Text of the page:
Tuesday, January 13, 2015


By Jim Quinn

Based on the average of four separate valuation models that have been accurate in assessing whether the stock market is overvalued or undervalued over the last century, the stock market is currently over valued by 89%. The stock market was overvalued by 88% before the 1929 Crash. It was “only” overvalued by 74% in 2007 before the last Crash. It has only been more overvalued once in market history – 2000. I wonder what happened after that?

If you were paying attention in Statistics class in college, you know that when something reaches 2 standard deviations from the mean, you’ve reached EXTREME levels. The market valuation is now past 2 standard deviations. Anyone staying in the market or buying today is betting on the market to reach 2000 internet bubble proportions. I’ll pass. You will be lucky to “achieve” a negative 2% nominal return over the next ten years. After taking inflation into account you will likely end up with a -5% to -10% annual return, with a crash thrown in for good measure.

Betting on a 2000 level of overvaluation is even more foolish when you take into account the fact the overvaluation was centered solely on tech and internet stocks. Large cap value stocks were significantly undervalued in 2000. The chart below from former perma-bull Jim Paulson at Wells Fargo reveals the foreboding truth. The median price/earnings ratio is now the highest in U.S. history. It is 45% higher than it was in 2000. It is 15% higher than it was in 2007.

John Hussman answers a few pertinent questions below. But the gist of the situation is simple. The stock market is overvalued equal to or more than it was in 1929, 2000, and 2007. The reason it has gotten this far is the $3.5 trillion of Federal Reserve fiat handed to the Wall Street banks and the ridiculous faith in these Ivy League educated puppets to engineer never ending stock market gains.

Greed has been winning for the last five years. Fear has been creeping in, especially since QE3 ended in October. The increased volatility is a warning signal. Fear will be reasserting itself, and it will happen suddenly. Buying the dip will stop working. Faith in central bankers will dissipate and reality will be a bitch. This episode of delusion will end just as all the previous episodes of delusion ended. See the chart above. What goes way up, eventually goes way down.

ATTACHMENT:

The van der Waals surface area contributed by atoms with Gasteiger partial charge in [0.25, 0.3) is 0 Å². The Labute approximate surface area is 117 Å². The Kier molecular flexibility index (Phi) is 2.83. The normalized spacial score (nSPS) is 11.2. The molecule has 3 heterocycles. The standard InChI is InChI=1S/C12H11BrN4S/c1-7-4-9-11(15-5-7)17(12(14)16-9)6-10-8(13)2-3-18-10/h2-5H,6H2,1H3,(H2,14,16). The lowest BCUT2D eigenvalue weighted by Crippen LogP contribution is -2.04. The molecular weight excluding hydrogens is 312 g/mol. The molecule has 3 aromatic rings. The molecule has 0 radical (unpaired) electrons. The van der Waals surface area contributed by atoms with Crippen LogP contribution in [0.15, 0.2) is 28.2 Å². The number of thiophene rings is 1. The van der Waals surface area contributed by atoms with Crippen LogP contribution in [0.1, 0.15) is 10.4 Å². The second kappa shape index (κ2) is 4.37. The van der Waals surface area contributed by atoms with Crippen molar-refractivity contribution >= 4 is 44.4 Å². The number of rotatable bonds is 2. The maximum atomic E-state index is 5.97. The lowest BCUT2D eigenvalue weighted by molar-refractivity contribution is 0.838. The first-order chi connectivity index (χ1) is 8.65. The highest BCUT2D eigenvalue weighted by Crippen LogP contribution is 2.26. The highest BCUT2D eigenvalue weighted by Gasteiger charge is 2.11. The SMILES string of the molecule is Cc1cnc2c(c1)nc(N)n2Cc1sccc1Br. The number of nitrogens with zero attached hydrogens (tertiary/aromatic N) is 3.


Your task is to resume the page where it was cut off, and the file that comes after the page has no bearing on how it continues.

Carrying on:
Q: Doesn’t QE, zero interest rate policy and (insert your excuse for ignoring history here) mean that this time is different?

A: Not really. The main thing that has been legitimately “different” in the half-cycle since 2009 is that QE loosened the overlap and increased the delay between the emergence of extremely overvalued, overbought, overbullish syndromes and the onset of risk aversion among investors. The fact that QE-induced yield-seeking could induce such a sustained gap between these two was clearly a surprise to us. However, it remains true that once market internals and credit spreads indicate a shift in investor risk preferences, stocks are prone to abrupt losses – particularly when overvalued, overbought, overbullish conditions have recently been in place. This has been true even in instances since 2009.

Q: Why are market internals and credit spreads deteriorating?

A: Historically, the “catalysts” that provoke a shift in risk aversion typically become clear only after the fact. Our impression is that the plunge in oil prices and safe-haven Treasury yields, coupled with the rise in yields on default-sensitive assets such as junk debt is most consistent with an abrupt slowing in global economic activity.

Q: Is the market likely to crash?

A: We certainly wouldn’t rely on a crash, but frankly, we currently observe nothing that would prevent something that might feel like an “air pocket” or “free fall.” Crashes represent points where many investors simultaneously shift toward risk-aversion and too few investors are on the other side to buy the stock offered for sale – except at a sharp discount. They have tended to unfold after the market has already lost 10-14% and the recovery from that low fails. We would allow for that possibility, but our discipline is firmly centered on responding to observable market conditions as they emerge, and shifting as those conditions shift.

Read all of John Hussman’s Weekly Letter

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